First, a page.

The Premier League’s transfer window move is a laudable gamble that should provoke positive change

After weeks and perhaps years of negotiations and debate, welcome change is coming to the Premier League’s transfer window. Finally.

Executives from 20 Premier League clubs met at a hotel in central London on Thursday, and by the time they left, they had voted – not unanimously, but with a 14-5 majority – to move the league’s summer transfer deadline up several weeks, to 5 p.m. on the Thursday before the start of each season.

In that hotel conference room, concerns were surely raised. Many of them were probably valid. The Premier League has taken its transfer window out of line with the rest of Europe, and taken a risk that could inflict short-term damage.

But it has gambled on its own financial might. And on its place atop club soccer’s hierarchy. And in the current global soccer climate, that’s a damn good bet. It’s also an admirable one.

Some will say the move is an overreaction to recent events. But it’s not. It’s also not an overhaul. It’s a meaningful change to a flawed system that is now slightly less flawed and could yet become even less so.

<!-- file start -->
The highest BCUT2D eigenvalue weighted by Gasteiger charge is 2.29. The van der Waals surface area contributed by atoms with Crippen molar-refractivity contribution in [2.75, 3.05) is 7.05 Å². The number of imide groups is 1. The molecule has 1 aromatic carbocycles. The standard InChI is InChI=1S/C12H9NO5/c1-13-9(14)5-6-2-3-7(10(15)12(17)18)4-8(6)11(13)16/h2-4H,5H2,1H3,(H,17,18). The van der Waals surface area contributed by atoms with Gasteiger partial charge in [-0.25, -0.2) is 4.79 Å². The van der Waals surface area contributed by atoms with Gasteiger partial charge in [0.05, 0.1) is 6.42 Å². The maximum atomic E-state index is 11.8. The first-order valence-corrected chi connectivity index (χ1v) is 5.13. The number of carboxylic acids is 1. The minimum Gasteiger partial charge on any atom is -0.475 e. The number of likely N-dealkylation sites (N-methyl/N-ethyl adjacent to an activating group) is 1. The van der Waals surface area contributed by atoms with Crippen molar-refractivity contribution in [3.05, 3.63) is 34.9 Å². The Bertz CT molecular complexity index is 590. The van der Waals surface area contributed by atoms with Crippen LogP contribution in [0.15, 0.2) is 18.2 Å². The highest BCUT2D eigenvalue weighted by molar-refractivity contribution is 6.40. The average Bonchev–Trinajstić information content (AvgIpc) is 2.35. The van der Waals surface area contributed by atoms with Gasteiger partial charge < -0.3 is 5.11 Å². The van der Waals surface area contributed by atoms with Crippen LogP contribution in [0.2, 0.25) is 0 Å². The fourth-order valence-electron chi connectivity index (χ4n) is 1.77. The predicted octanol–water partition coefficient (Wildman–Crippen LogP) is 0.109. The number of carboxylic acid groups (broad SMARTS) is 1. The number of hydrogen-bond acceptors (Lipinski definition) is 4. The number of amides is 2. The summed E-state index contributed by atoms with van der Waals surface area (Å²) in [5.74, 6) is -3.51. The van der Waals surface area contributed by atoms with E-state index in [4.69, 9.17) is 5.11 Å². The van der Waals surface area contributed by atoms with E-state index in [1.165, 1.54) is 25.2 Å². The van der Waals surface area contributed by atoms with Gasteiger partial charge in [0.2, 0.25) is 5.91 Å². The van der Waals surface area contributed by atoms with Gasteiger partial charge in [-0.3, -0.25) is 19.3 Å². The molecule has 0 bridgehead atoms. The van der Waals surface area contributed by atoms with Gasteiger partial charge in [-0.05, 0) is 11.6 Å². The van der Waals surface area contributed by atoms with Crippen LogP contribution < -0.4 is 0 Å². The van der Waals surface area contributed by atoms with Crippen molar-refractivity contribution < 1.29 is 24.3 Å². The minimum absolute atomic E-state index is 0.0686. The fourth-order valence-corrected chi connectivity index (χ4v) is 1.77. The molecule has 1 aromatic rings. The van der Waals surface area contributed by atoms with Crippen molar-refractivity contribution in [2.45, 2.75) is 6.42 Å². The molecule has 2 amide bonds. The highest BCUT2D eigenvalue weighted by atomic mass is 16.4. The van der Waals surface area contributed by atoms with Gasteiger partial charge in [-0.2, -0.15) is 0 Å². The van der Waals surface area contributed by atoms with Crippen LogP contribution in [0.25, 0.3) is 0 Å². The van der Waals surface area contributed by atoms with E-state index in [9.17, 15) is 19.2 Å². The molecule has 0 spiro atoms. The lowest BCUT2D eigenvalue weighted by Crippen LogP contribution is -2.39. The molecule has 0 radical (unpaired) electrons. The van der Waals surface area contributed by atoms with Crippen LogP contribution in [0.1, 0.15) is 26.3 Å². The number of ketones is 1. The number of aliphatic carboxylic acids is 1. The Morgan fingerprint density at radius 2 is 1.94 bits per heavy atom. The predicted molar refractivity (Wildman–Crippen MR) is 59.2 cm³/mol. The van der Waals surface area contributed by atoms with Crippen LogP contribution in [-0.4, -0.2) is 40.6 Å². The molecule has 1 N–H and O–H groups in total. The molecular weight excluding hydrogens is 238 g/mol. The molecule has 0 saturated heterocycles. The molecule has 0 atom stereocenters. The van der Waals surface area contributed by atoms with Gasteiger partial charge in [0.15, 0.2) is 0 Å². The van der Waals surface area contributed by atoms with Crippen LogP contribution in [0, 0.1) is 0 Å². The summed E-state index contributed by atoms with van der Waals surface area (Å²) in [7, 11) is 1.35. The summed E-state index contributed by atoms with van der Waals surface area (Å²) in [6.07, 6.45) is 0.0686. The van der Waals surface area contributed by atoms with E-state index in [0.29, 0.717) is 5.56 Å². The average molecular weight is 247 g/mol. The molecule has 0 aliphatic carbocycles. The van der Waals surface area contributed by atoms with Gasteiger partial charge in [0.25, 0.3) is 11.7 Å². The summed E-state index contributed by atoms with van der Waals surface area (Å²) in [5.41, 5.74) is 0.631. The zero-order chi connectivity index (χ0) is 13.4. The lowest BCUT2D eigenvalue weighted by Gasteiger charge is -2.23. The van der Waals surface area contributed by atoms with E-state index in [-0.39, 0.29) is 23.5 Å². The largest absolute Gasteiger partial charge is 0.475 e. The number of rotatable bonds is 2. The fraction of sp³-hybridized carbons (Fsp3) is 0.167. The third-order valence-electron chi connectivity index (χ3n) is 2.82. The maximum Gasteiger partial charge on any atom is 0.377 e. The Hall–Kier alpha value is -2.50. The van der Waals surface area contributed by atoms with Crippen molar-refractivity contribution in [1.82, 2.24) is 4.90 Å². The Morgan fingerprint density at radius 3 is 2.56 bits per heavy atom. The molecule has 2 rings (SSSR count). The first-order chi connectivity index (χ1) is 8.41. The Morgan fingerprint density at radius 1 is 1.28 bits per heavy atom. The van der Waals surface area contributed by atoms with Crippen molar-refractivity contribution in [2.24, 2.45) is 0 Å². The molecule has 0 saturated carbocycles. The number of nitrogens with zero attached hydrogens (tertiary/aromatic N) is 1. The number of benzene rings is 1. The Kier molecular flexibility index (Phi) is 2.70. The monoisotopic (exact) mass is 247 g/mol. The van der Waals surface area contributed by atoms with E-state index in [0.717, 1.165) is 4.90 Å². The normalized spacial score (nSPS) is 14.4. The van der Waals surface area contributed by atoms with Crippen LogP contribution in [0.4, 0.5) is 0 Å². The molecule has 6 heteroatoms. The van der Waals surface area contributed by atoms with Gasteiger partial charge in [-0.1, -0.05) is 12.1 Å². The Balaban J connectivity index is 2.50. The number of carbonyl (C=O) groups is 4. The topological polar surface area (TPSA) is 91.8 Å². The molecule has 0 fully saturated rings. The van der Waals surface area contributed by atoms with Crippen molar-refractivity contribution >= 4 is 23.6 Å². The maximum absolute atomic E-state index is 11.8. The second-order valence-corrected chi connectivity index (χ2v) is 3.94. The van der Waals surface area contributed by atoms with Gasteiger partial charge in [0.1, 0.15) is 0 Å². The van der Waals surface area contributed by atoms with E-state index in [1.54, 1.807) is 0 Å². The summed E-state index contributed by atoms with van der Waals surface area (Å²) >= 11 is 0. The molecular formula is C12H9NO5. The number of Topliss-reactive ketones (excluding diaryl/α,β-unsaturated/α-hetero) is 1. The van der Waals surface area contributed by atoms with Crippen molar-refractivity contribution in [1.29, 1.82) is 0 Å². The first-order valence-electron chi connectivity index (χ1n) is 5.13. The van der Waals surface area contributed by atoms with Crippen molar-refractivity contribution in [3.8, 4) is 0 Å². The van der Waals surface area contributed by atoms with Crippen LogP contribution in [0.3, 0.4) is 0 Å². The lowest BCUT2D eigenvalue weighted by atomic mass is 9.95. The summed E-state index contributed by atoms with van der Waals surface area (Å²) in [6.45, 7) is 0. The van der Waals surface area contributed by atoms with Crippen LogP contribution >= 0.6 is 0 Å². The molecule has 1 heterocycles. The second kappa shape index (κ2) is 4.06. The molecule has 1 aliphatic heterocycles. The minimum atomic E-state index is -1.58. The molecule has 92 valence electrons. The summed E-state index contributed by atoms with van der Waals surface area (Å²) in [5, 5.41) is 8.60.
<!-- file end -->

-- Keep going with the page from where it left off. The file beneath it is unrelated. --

It was certainly spurred by recent events. Frustration among managers grew as several high-profile players effectively staged holdouts, as their transfer sagas seeped into the season – one week, two weeks, three. Some, like Philippe Coutinho, have missed five matches in all competitions. Others, like Alexis Sanchez, returned to the pitch only to be well off the pace while rumblings of teammates’ disdain toward them leaked to the media.

But why? Why was it like this? Why was it possible?

The transfer window was introduced and deadline day set as it was because it aligned with UEFA deadlines to register players for continental competitions. The simple idea: Get all your business done before those competitions begin. Enter them with a set squad. With no drama.